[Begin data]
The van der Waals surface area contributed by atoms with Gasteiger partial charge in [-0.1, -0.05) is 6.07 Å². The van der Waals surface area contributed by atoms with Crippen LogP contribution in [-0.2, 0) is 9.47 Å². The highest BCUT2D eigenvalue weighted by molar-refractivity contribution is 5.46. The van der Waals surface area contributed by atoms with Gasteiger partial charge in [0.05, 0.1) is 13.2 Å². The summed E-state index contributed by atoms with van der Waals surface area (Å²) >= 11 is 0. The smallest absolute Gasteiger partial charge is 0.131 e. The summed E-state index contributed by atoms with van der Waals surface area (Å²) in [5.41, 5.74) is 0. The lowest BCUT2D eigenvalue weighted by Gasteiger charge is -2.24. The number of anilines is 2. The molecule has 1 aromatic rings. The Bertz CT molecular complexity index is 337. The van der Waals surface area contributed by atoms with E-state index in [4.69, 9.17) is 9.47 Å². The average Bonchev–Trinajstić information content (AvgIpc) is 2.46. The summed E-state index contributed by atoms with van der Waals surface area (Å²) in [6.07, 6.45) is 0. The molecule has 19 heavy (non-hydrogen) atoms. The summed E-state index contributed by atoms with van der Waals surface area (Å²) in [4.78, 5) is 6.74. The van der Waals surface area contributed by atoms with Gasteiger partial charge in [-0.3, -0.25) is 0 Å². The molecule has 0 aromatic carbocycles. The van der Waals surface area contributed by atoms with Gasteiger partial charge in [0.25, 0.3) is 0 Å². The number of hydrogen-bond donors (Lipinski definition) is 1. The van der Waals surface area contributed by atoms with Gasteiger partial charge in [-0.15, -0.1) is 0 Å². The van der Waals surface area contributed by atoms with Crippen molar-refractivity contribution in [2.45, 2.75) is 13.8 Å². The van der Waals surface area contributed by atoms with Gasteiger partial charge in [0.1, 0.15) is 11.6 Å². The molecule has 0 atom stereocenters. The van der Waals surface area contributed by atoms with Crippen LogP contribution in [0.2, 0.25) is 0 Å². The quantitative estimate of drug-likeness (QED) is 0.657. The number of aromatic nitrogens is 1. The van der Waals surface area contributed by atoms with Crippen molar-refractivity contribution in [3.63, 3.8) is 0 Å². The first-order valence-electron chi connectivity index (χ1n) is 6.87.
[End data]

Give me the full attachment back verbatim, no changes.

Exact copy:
The van der Waals surface area contributed by atoms with Gasteiger partial charge in [-0.1, -0.05) is 6.07 Å². The van der Waals surface area contributed by atoms with Crippen LogP contribution in [-0.2, 0) is 9.47 Å². The highest BCUT2D eigenvalue weighted by molar-refractivity contribution is 5.46. The van der Waals surface area contributed by atoms with Gasteiger partial charge in [0.05, 0.1) is 13.2 Å². The summed E-state index contributed by atoms with van der Waals surface area (Å²) >= 11 is 0. The smallest absolute Gasteiger partial charge is 0.131 e. The summed E-state index contributed by atoms with van der Waals surface area (Å²) in [5.41, 5.74) is 0. The lowest BCUT2D eigenvalue weighted by Gasteiger charge is -2.24. The number of anilines is 2. The molecule has 1 aromatic rings. The Bertz CT molecular complexity index is 337. The van der Waals surface area contributed by atoms with E-state index in [4.69, 9.17) is 9.47 Å². The average Bonchev–Trinajstić information content (AvgIpc) is 2.46. The summed E-state index contributed by atoms with van der Waals surface area (Å²) in [6.07, 6.45) is 0. The molecule has 19 heavy (non-hydrogen) atoms. The summed E-state index contributed by atoms with van der Waals surface area (Å²) in [4.78, 5) is 6.74. The van der Waals surface area contributed by atoms with Gasteiger partial charge in [-0.3, -0.25) is 0 Å². The molecule has 0 aromatic carbocycles. The van der Waals surface area contributed by atoms with Gasteiger partial charge in [0.25, 0.3) is 0 Å². The number of hydrogen-bond donors (Lipinski definition) is 1. The van der Waals surface area contributed by atoms with Gasteiger partial charge in [-0.15, -0.1) is 0 Å². The van der Waals surface area contributed by atoms with Crippen molar-refractivity contribution in [2.45, 2.75) is 13.8 Å². The van der Waals surface area contributed by atoms with Gasteiger partial charge in [0.1, 0.15) is 11.6 Å². The molecule has 0 atom stereocenters. The van der Waals surface area contributed by atoms with Crippen LogP contribution in [0.2, 0.25) is 0 Å². The quantitative estimate of drug-likeness (QED) is 0.657. The number of aromatic nitrogens is 1. The van der Waals surface area contributed by atoms with Crippen molar-refractivity contribution in [3.63, 3.8) is 0 Å². The first-order valence-electron chi connectivity index (χ1n) is 6.87.